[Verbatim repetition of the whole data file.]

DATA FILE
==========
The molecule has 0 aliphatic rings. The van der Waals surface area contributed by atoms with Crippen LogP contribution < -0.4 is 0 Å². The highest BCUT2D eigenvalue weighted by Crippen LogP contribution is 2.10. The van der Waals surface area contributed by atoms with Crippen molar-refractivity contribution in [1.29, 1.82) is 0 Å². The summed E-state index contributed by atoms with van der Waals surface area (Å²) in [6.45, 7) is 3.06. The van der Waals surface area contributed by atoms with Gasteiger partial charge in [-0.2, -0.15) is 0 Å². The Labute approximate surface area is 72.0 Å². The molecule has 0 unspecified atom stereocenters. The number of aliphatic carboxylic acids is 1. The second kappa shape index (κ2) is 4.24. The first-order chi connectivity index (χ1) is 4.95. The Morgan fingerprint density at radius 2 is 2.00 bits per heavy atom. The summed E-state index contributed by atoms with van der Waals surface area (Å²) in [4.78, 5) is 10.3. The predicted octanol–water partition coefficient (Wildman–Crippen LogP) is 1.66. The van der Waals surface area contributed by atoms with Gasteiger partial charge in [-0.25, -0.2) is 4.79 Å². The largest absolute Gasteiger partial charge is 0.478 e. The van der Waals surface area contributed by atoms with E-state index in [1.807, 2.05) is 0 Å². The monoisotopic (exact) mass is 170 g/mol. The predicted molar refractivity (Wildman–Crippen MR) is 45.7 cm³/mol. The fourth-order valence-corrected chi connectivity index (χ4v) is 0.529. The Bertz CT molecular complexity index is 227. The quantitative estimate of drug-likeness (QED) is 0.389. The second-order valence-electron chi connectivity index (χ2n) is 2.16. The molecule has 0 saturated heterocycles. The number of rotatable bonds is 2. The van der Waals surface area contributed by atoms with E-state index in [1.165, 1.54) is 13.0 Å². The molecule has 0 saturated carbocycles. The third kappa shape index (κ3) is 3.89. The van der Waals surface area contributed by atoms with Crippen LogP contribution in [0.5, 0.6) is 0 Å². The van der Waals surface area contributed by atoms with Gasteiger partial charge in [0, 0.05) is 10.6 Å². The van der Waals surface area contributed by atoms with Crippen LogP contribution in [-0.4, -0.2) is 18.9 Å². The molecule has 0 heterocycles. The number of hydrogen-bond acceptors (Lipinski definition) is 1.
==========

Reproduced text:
The molecule has 0 aliphatic rings. The van der Waals surface area contributed by atoms with Crippen LogP contribution < -0.4 is 0 Å². The highest BCUT2D eigenvalue weighted by Crippen LogP contribution is 2.10. The van der Waals surface area contributed by atoms with Crippen molar-refractivity contribution in [1.29, 1.82) is 0 Å². The summed E-state index contributed by atoms with van der Waals surface area (Å²) in [6.45, 7) is 3.06. The van der Waals surface area contributed by atoms with Gasteiger partial charge in [-0.2, -0.15) is 0 Å². The Labute approximate surface area is 72.0 Å². The molecule has 0 unspecified atom stereocenters. The number of aliphatic carboxylic acids is 1. The second kappa shape index (κ2) is 4.24. The first-order chi connectivity index (χ1) is 4.95. The Morgan fingerprint density at radius 2 is 2.00 bits per heavy atom. The summed E-state index contributed by atoms with van der Waals surface area (Å²) in [4.78, 5) is 10.3. The predicted octanol–water partition coefficient (Wildman–Crippen LogP) is 1.66. The van der Waals surface area contributed by atoms with Gasteiger partial charge in [-0.25, -0.2) is 4.79 Å². The largest absolute Gasteiger partial charge is 0.478 e. The van der Waals surface area contributed by atoms with E-state index in [1.807, 2.05) is 0 Å². The monoisotopic (exact) mass is 170 g/mol. The predicted molar refractivity (Wildman–Crippen MR) is 45.7 cm³/mol. The fourth-order valence-corrected chi connectivity index (χ4v) is 0.529. The Bertz CT molecular complexity index is 227. The quantitative estimate of drug-likeness (QED) is 0.389. The second-order valence-electron chi connectivity index (χ2n) is 2.16. The molecule has 0 saturated heterocycles. The number of rotatable bonds is 2. The van der Waals surface area contributed by atoms with E-state index in [1.165, 1.54) is 13.0 Å². The molecule has 0 saturated carbocycles. The third kappa shape index (κ3) is 3.89. The van der Waals surface area contributed by atoms with Crippen LogP contribution in [0.5, 0.6) is 0 Å². The van der Waals surface area contributed by atoms with Gasteiger partial charge in [0, 0.05) is 10.6 Å². The van der Waals surface area contributed by atoms with Crippen LogP contribution in [-0.4, -0.2) is 18.9 Å². The molecule has 0 heterocycles. The number of hydrogen-bond acceptors (Lipinski definition) is 1.